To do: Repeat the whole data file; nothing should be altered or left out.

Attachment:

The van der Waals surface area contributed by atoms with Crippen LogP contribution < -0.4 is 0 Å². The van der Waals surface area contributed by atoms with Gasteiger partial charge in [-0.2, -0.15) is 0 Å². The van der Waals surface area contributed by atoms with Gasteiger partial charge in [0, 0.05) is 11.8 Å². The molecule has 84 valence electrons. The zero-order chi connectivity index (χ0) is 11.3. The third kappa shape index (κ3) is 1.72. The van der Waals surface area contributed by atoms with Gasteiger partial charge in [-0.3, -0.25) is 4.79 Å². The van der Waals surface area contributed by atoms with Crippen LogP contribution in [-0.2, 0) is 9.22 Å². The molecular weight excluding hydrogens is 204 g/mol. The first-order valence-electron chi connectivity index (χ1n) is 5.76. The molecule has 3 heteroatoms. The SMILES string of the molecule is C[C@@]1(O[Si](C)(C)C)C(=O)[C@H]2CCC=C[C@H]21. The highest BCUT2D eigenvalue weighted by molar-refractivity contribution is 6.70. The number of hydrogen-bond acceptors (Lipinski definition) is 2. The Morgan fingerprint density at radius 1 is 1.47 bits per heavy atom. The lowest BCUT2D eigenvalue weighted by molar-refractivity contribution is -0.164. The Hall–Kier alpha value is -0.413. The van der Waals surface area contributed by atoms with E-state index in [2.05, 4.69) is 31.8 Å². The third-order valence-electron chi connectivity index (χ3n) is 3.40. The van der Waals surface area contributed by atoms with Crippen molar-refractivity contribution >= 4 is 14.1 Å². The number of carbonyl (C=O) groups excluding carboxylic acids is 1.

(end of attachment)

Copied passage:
The van der Waals surface area contributed by atoms with Crippen LogP contribution < -0.4 is 0 Å². The van der Waals surface area contributed by atoms with Gasteiger partial charge in [-0.2, -0.15) is 0 Å². The van der Waals surface area contributed by atoms with Gasteiger partial charge in [0, 0.05) is 11.8 Å². The molecule has 84 valence electrons. The zero-order chi connectivity index (χ0) is 11.3. The third kappa shape index (κ3) is 1.72. The van der Waals surface area contributed by atoms with Gasteiger partial charge in [-0.3, -0.25) is 4.79 Å². The van der Waals surface area contributed by atoms with Crippen LogP contribution in [-0.2, 0) is 9.22 Å². The molecular weight excluding hydrogens is 204 g/mol. The first-order valence-electron chi connectivity index (χ1n) is 5.76. The molecule has 3 heteroatoms. The SMILES string of the molecule is C[C@@]1(O[Si](C)(C)C)C(=O)[C@H]2CCC=C[C@H]21. The highest BCUT2D eigenvalue weighted by molar-refractivity contribution is 6.70. The number of hydrogen-bond acceptors (Lipinski definition) is 2. The Morgan fingerprint density at radius 1 is 1.47 bits per heavy atom. The lowest BCUT2D eigenvalue weighted by molar-refractivity contribution is -0.164. The Hall–Kier alpha value is -0.413. The van der Waals surface area contributed by atoms with E-state index in [2.05, 4.69) is 31.8 Å². The third-order valence-electron chi connectivity index (χ3n) is 3.40. The van der Waals surface area contributed by atoms with Crippen molar-refractivity contribution >= 4 is 14.1 Å². The number of carbonyl (C=O) groups excluding carboxylic acids is 1.